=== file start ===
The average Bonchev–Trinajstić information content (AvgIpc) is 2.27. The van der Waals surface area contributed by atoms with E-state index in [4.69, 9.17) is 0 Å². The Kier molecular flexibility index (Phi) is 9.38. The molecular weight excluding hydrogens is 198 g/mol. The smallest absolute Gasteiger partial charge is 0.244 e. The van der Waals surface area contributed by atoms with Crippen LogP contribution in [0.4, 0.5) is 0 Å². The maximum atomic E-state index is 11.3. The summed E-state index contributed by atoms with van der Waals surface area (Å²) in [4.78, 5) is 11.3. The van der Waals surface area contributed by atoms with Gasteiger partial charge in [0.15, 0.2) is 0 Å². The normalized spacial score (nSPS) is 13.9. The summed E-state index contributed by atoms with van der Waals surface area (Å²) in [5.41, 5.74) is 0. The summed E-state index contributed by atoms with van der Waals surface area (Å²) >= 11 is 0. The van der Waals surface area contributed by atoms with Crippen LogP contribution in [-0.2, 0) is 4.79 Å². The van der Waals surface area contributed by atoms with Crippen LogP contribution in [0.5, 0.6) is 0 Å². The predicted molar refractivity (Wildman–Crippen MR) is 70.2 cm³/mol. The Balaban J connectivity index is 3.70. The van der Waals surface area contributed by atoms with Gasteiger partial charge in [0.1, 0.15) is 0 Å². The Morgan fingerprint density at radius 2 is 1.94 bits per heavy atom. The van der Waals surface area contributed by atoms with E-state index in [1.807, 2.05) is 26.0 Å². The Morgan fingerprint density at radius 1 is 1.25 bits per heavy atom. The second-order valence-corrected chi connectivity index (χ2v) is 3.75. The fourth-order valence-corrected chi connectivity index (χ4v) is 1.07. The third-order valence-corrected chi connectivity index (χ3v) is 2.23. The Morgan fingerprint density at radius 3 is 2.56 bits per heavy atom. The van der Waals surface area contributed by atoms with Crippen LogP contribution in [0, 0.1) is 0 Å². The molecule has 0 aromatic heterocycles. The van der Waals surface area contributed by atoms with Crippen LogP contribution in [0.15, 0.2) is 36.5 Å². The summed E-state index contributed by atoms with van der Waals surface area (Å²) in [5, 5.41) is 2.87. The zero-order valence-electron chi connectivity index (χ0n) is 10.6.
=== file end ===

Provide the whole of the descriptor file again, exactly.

The average Bonchev–Trinajstić information content (AvgIpc) is 2.27. The van der Waals surface area contributed by atoms with E-state index in [4.69, 9.17) is 0 Å². The Kier molecular flexibility index (Phi) is 9.38. The molecular weight excluding hydrogens is 198 g/mol. The smallest absolute Gasteiger partial charge is 0.244 e. The van der Waals surface area contributed by atoms with Crippen LogP contribution in [0.4, 0.5) is 0 Å². The maximum atomic E-state index is 11.3. The summed E-state index contributed by atoms with van der Waals surface area (Å²) in [4.78, 5) is 11.3. The van der Waals surface area contributed by atoms with Gasteiger partial charge in [0.15, 0.2) is 0 Å². The normalized spacial score (nSPS) is 13.9. The summed E-state index contributed by atoms with van der Waals surface area (Å²) in [5.41, 5.74) is 0. The summed E-state index contributed by atoms with van der Waals surface area (Å²) >= 11 is 0. The van der Waals surface area contributed by atoms with Crippen LogP contribution in [-0.2, 0) is 4.79 Å². The van der Waals surface area contributed by atoms with Crippen LogP contribution in [0.5, 0.6) is 0 Å². The predicted molar refractivity (Wildman–Crippen MR) is 70.2 cm³/mol. The Balaban J connectivity index is 3.70. The van der Waals surface area contributed by atoms with Gasteiger partial charge in [0.1, 0.15) is 0 Å². The Morgan fingerprint density at radius 2 is 1.94 bits per heavy atom. The van der Waals surface area contributed by atoms with E-state index in [1.807, 2.05) is 26.0 Å². The Morgan fingerprint density at radius 1 is 1.25 bits per heavy atom. The second-order valence-corrected chi connectivity index (χ2v) is 3.75. The fourth-order valence-corrected chi connectivity index (χ4v) is 1.07. The third-order valence-corrected chi connectivity index (χ3v) is 2.23. The Morgan fingerprint density at radius 3 is 2.56 bits per heavy atom. The van der Waals surface area contributed by atoms with Crippen LogP contribution in [0, 0.1) is 0 Å². The molecule has 0 aromatic heterocycles. The van der Waals surface area contributed by atoms with Crippen LogP contribution in [0.15, 0.2) is 36.5 Å². The summed E-state index contributed by atoms with van der Waals surface area (Å²) in [5, 5.41) is 2.87. The zero-order valence-electron chi connectivity index (χ0n) is 10.6.